The forces that make humans
Course infoSchedule
Course moduleFTR-FIPPSB315
Credits (ECTS)5
Language of instructionEnglish
Offered byRadboud University; Faculty of Philosophy, Theology and Religious Studies; Opleiding Filosofie;
Contactperson for the course
prof. dr. H. Westerink
Other course modules lecturer
prof. dr. H. Westerink
Other course modules lecturer
prof. dr. H. Westerink
Other course modules lecturer
Academic year2023
PER1  (04/09/2023 to 05/11/2023)
Starting block
Course mode
Registration using OSIRISYes
Course open to students from other facultiesYes
Waiting listNo
Placement procedure-
At the end of this course you will have insight in:
  • fundamental discussions in psychoanalysis on the relation between ontogeny and phylogeny;
  • psychoanalytic discussions on the natural and cultural forces that shape the human being and its psychic life;
  • Foucault's critique of psychoanalysis;
  • reception of psychoanalysis in contemporary philosophy notably new materialism
Ever-increasing individualism is often seen as a hallmark of modern Western societies. Those same modern societies, however, have always debated whether the supposedly autonomous and free individual might not be at the mercy of, for example, their bodily functions and apparatus, their unconscious drives and their surrounding culture or language. This question is at the heart of various psychoanalytic theories. In psychoanalysis we find fundamental debates on the question whether and in what way subjects are primarily shaped by phylogenetic aspects and constitutional drives and forces (Freud, Jung, Ferenczi) or whether the subject is the effect of its place and role in culture and language (Lacan). In this course we will not only focus on relevant positions in psychoanalysis through a reading of selected texts, but also address Foucault’s critique of psychoanalysis and his views on the technologies and practices through which individuals can transform and shape themselves. And finally, we will explore the influence of psychoanalysis on some authors associated with new materialism.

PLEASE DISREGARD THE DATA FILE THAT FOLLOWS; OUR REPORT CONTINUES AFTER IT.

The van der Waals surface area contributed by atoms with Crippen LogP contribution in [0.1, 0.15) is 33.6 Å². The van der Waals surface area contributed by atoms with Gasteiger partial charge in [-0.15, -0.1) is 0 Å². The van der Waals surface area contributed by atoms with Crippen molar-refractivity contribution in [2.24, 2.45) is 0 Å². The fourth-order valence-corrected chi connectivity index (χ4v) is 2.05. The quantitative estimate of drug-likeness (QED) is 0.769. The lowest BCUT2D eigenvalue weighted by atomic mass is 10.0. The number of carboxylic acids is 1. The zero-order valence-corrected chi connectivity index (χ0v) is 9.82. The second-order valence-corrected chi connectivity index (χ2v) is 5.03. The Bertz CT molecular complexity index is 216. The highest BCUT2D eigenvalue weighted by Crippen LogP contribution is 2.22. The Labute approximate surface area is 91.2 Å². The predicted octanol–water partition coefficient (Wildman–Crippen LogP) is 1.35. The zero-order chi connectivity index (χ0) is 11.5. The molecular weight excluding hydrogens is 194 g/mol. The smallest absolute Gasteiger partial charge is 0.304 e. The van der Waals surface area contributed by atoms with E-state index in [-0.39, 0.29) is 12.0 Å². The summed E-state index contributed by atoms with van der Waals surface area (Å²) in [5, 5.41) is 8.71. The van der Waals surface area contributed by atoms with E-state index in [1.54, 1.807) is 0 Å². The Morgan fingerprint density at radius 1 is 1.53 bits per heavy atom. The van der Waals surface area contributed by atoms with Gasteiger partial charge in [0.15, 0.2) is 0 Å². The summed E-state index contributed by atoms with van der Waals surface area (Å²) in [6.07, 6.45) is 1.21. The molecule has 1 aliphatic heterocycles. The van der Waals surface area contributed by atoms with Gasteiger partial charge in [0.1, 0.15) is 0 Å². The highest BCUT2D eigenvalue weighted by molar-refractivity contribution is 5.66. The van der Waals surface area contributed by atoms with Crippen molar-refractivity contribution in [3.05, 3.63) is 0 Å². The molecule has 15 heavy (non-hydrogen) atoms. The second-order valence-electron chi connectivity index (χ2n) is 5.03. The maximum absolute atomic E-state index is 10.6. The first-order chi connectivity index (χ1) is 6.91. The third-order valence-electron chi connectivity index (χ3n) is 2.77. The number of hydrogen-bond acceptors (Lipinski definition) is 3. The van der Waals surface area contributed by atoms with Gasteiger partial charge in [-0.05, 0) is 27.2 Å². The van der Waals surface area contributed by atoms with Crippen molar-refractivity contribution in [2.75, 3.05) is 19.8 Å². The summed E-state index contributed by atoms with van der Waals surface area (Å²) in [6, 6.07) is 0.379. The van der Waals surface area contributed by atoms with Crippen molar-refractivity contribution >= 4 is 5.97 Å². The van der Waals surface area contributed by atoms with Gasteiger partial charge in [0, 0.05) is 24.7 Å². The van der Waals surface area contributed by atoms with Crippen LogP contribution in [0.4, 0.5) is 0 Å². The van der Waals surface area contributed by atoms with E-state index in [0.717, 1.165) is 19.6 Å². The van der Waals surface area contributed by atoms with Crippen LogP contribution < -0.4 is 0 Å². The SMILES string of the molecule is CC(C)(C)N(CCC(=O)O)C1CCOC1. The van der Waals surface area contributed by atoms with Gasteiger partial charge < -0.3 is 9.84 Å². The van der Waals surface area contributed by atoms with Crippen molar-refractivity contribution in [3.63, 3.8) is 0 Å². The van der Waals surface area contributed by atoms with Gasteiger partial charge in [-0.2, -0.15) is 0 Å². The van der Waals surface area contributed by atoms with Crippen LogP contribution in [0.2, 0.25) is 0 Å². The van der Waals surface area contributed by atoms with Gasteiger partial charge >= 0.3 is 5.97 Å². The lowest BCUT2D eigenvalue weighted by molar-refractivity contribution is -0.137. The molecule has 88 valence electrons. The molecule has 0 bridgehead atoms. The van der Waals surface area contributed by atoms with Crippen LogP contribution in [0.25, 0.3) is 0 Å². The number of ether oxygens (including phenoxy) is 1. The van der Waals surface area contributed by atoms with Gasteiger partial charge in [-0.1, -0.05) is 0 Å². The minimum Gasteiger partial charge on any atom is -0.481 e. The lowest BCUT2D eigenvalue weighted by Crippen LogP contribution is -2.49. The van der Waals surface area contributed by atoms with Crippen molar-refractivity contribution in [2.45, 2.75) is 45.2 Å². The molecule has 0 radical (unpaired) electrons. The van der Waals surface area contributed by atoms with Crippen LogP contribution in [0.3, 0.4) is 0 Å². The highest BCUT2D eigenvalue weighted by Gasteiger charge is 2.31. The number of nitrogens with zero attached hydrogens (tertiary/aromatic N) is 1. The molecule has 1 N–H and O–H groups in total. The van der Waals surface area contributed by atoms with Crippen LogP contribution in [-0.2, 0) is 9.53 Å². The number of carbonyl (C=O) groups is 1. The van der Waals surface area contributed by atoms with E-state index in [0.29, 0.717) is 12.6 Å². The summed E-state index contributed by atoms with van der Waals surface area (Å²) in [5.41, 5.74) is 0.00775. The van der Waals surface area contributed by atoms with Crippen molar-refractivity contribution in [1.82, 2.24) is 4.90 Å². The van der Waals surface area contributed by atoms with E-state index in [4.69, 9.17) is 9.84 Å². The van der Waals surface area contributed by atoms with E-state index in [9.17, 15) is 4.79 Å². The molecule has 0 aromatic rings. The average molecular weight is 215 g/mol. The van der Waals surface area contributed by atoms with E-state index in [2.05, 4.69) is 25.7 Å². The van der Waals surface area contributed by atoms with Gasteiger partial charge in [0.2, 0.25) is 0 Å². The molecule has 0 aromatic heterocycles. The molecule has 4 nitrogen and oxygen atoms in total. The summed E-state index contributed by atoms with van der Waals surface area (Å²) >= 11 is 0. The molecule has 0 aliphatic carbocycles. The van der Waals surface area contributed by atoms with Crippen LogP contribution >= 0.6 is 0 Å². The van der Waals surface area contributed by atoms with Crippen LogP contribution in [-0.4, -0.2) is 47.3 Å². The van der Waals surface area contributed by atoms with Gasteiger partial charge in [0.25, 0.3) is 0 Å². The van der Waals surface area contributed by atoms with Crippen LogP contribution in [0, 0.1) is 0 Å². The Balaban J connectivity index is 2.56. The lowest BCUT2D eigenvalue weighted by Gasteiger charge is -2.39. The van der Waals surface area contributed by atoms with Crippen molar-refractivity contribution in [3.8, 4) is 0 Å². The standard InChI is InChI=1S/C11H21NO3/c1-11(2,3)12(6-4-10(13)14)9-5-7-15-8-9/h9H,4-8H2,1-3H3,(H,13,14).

Presumed foreknowledge
Test information
This course is part of a module of three courses in the Philosophy, Politics and Society bachelor programme. You can only take this course if you also take the two associated courses during the same semester. If you want to register for the three courses in this module, you must FIRST register for the module itself via the 'Minor' tab in Osiris, and THEN register for the courses themselves. For an overview of modules and their associated courses, see the course guides on the website of the Faculty of Philosophy, Theology and Religious Studies.
Required materials
Selection of texts will be made available through Brightspace.

Instructional modes
Lecture and seminar
Attendance MandatoryYes

Test weight1
Test typePaper